Before presenting some basic methodological principles and theoretical assumptions that form the foundations of semantic and syntactic analysis in the following monograph, I would like to begin with some general reflections on the nature of linguistic research. S. Karolak, the founder of the so-called Polish School of Semantic Syntax, would start many of his books by recalling a situation when Queen Isabella I of Castalia was presented with the first textbook of Spanish grammar. She questioned the usefulness of such a book – “since everyone fluently speaks Spanish” (Karolak 2002,7; 2007, 7). Even though awareness of language issues in the general public has improved since then and linguistics has been recognised as a field of science, there are linguists who “find [themselves] in a curious position of trying to persuade the world at large that we are engaged in a technically demanding enterprise” (Jackendoff 2002, 3).1 This quote from Jackendoff (2002, 4) confirms this sociological problem and he comes up with the following similes: “the behaviour is reminiscent of creationists reacting to evolutionary theory, or oil corporations reacting to evidence of global warming”. The reason for writing this is to establish a baseline of what a theory of linguistic structure must be responsible for. Despite the fact that methodologies are not flawless, there is nothing like a well-grounded theory and clearly defined nomenclature to guard against dadaistic approaches to language. Therefore, I believe that linguistic theory finds its most profound and most characteristic concerns in the study of structure that will naturally be delved into with principal focus with an attitude of a “linguist-botanist” rather than a “linguist-gardener”, to refer to the words of W. Pisarek quoted by Szumska (2006, 11) – while, at the same time, being aware of the vastness and intricacy of a garden.
The present chapter delineates the principal perspective for theoretical reflections and detailed analyses in this monograph. Specific sections ought to be perceived as an entry or a watchword, which in no way exhaust the issues ←19 | 20→discussed. In the first part of this chapter, the notion of a propositional structure is discussed. It is followed by an overview of the phenomenon of valency, Case Grammar and semantic roles. It also presents the classification of predicates and arguments and the discussion of the dichotomy of arguments and modifiers. Finally, the methodological foundations of semantic syntax and its adherent model of explicative syntax are presented, including the discussion on its current problems. Chapter one is concluded by a presentation of contrastive and corpus foundations of this study.
1.1. The concept of a propositional structure
This Section will concentrate on the contribution of logic to linguistic analyses as providing a scaffolding (ancillary basis) rather than the objective in itself. It will also present the basic symbols of predicate calculus which shall be adopted in this research work. The phenomena of predication and proposition is briefly introduced in order to build a foundation for further deliberations connected to the discussion on a sentence and its formal and conceptual compositionality as a sign encoding of a situation.
1.1.1. Logical foundations of linguistic semantics
The development of a logical thinking module has been an indispensable element in the evolution of human consciousness. Thought is often accompanied by language, which is a phenomenon that preoccupies not only linguists but also philosophers and logicians who are fascinated by it. This Section will concentrate on the conceptual framework and methods of description operating in the formal language of predicate logic, which to a great extent constitute the formal basis of the analysis in this research study.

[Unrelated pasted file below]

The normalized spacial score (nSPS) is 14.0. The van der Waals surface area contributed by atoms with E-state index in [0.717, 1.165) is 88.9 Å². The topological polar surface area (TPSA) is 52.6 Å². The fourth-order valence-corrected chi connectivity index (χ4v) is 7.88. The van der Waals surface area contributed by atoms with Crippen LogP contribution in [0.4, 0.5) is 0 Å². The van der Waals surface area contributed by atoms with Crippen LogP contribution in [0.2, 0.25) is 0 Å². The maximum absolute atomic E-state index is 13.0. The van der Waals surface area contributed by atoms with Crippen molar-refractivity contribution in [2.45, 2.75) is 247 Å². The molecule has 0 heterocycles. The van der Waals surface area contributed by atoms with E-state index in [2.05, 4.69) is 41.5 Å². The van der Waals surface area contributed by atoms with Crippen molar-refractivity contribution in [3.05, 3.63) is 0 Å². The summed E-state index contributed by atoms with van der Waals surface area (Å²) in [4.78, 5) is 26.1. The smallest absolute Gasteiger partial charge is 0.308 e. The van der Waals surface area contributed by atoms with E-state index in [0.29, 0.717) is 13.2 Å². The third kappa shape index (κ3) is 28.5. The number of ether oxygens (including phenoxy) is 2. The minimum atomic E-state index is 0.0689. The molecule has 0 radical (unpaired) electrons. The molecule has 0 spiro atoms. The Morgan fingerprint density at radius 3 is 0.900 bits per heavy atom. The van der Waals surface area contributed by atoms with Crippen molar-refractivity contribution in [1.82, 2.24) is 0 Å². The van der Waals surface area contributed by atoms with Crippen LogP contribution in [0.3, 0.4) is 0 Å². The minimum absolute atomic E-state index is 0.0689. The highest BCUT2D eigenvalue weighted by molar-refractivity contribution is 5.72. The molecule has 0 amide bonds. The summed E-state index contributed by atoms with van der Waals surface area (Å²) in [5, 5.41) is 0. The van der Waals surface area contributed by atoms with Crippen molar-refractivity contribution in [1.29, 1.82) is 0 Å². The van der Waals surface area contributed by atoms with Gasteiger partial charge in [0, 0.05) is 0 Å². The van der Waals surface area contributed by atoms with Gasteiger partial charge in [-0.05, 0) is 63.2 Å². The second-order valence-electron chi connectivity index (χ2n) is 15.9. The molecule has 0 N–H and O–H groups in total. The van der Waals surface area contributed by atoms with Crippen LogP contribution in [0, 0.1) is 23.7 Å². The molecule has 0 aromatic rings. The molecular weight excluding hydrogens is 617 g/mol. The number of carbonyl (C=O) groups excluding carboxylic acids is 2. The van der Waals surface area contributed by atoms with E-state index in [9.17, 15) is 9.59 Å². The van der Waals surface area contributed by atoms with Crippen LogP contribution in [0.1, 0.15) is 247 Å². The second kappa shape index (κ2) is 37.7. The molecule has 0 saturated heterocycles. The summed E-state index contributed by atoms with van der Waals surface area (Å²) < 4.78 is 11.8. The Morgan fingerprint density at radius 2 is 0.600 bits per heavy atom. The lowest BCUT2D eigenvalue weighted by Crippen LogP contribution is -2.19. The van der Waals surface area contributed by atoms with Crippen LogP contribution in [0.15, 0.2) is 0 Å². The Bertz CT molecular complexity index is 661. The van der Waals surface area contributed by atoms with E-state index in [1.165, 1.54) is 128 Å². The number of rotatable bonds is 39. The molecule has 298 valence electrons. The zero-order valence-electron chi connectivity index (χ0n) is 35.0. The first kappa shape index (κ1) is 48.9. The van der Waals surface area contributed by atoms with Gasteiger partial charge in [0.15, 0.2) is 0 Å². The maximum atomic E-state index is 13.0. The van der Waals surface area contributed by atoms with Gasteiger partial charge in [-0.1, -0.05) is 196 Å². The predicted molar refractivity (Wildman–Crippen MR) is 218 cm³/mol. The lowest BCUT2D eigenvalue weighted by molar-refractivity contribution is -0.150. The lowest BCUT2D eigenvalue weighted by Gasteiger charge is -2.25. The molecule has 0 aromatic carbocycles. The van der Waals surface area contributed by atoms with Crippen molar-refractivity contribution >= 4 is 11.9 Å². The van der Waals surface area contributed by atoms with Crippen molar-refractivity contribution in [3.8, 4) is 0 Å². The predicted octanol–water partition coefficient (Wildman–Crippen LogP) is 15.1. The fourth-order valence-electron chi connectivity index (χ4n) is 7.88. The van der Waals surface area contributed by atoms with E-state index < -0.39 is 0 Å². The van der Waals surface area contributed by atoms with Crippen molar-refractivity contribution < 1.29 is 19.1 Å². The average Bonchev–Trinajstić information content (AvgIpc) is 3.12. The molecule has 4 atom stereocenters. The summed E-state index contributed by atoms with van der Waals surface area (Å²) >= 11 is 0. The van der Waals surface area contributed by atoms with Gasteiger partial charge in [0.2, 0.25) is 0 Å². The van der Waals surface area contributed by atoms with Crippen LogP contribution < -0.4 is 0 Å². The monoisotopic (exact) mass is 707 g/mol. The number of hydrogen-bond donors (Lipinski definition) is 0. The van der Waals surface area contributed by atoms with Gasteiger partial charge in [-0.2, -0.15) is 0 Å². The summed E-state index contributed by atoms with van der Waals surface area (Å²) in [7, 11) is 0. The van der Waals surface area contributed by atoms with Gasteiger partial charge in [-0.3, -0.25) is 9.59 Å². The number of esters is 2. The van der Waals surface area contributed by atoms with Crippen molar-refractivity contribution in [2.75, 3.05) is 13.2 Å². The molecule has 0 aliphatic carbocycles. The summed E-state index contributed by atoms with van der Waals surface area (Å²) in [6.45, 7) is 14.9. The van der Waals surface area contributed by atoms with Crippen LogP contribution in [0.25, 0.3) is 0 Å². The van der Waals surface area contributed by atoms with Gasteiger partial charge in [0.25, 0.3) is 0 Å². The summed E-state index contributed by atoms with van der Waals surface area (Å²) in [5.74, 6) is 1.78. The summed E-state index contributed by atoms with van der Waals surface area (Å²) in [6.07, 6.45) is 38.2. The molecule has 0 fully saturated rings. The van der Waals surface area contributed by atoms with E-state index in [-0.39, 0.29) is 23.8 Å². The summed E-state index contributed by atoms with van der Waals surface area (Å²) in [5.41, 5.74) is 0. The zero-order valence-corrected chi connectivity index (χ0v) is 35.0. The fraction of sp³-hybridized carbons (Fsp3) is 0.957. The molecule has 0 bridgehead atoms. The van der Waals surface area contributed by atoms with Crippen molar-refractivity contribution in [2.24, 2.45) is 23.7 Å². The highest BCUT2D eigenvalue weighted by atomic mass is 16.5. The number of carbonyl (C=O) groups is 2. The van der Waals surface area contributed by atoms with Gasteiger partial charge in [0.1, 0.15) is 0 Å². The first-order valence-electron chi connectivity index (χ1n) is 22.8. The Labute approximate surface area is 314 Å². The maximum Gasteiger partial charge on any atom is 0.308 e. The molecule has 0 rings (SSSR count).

It needs to be noted that every branch of science draws insight from many sources. Formal logic, which according to Stanosz (2004, 70) has two main sources, is no exception. One of them is a philosophical reflection over features and properties of language structures, which takes the sentence as a cardinal object of analysis. Another provenance can be traced back to the methodology of mathematical sciences. As Stanosz observes “the question suggests itself, whether these two epistemic objectives are sufficiently close to each other, so the conceptual framework and method of the same discipline could be optimal to fulfil each of them?” (ibid. 70). The question whether logic can adequately capture linguistic phenomena, which has been preoccupying scholars for many decades, has not been, and will not soon be resolved. Scientists have divided themselves into those who perceive logic as ←20 | 21→a discipline that is able to adequately capture structures of natural languages, and those who defend the so-called strictly linguistic stand, granting linguists authority to carry out the right and proper analysis of linguistic phenomena, including semantics. Metaphorically, we can compare it to an eternal fight between “the carnival and the lent”, where the symbolic form of “the lent” – with all its formality, rigorousness of description, and poverty of Humboldt’s thought2 – is inherent in logic. Adherents of “the carnival”, on the other hand, hold an opinion that the formal description of languages allegedly deprives the analysis of the potential to reconstruct the complexity of forms and functions hidden in abounding linguistic subtlety, which could be observed only by linguists (see Grzegorczykowa 2001, 106).